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Slaty Fork alternatives announced

Thursday February 28, 2008
The Pocahontas Times

By Drew Tanner, Staff Writer

Pocahontas County Commission President James Carpenter announced the county is turning its sights from the Sharp family farm for the location of the proposed Slaty Fork sewage plant.

“This is the culmination of a promise I made long ago to remove the prospect of eminent domain from this project,” Carpenter said, reading from a prepared statement at Tuesday evening’s monthly meeting of the county Public Service District.

Carpenter said none of the sites being considered would require the county to invoke eminent domain, and that work would begin immediately to evaluate the suitability of the sites.

More than three years since state regulators first gave the project the green light, the commission president called Tuesday’s “the first step to get the project back on track.”

The three sites include a parcel referred to as “the Boarding House site,” owned by the State Rail Authority and two parcels owned by Snowshoe Mountain Resort, said PSD Treasurer Mark Smith.

One of the resort-owned parcels is 2.4 miles north of the U.S. Route 219 bridge near the Sharp family’s property that crosses the Big Spring Fork of the Elk River. The other is off of West Virginia Route 66, near the base of Snowshoe Mountain.

If none of the sites work out, Carpenter said project planners would keep searching for other options.

“We will not stop searching for other options that will ensure that eminent domain is no longer a part of this project,” he said.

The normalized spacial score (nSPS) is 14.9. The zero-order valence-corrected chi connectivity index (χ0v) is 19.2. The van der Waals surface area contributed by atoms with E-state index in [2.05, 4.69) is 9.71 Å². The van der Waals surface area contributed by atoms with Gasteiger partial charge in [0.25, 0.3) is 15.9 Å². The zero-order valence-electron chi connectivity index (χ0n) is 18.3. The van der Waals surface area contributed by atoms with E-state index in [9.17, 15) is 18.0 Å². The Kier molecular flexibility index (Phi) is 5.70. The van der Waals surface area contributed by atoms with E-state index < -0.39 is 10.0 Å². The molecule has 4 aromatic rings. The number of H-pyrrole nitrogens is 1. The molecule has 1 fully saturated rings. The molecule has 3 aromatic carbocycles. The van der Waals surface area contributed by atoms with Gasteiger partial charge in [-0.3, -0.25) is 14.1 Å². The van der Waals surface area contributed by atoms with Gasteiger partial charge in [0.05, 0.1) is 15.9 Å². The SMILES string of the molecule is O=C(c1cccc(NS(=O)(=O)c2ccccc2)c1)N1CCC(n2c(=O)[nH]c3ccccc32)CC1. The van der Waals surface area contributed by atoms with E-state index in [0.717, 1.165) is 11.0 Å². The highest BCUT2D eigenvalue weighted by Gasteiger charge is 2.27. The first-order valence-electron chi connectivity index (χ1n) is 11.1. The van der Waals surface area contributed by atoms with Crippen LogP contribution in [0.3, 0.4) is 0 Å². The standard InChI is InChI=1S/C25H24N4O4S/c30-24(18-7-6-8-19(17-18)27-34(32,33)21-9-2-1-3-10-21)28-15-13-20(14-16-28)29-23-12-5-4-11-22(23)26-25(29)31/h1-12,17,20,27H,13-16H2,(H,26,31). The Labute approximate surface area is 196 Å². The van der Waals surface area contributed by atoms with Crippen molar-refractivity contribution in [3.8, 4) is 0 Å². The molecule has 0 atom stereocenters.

The announcement represents a marked change from the county’s previous position, when, almost three years ago, commissioners told the Sharp family they had no intention of moving the proposed sewage treatment plant.

The PSD has turned away from the Sharp farm site before, saying it would study other options, only to come back and say the alternatives were too costly.

Tom Shipley, who has led the Sharp family’s fight against the facility was clearly wary of a repeat of that same scenario at Tuesday’s meeting.

“Is the Sharp Farm still a possibility, or are we saying it will not be taken by eminent domain, period?” asked Shipley.

“We can’t say it’s off the table,” Michael acknowledged, but said he was directed to take every legal measure to move the plant off the Sharp property.

Board secretary Scott Millican said the studies should produce a definite answer to that question in 60-to-90 days.

“I’m pretty confident that, once we do the studies, at least one of them will be feasible and then, we’re not going to be taking your property,” Michael said.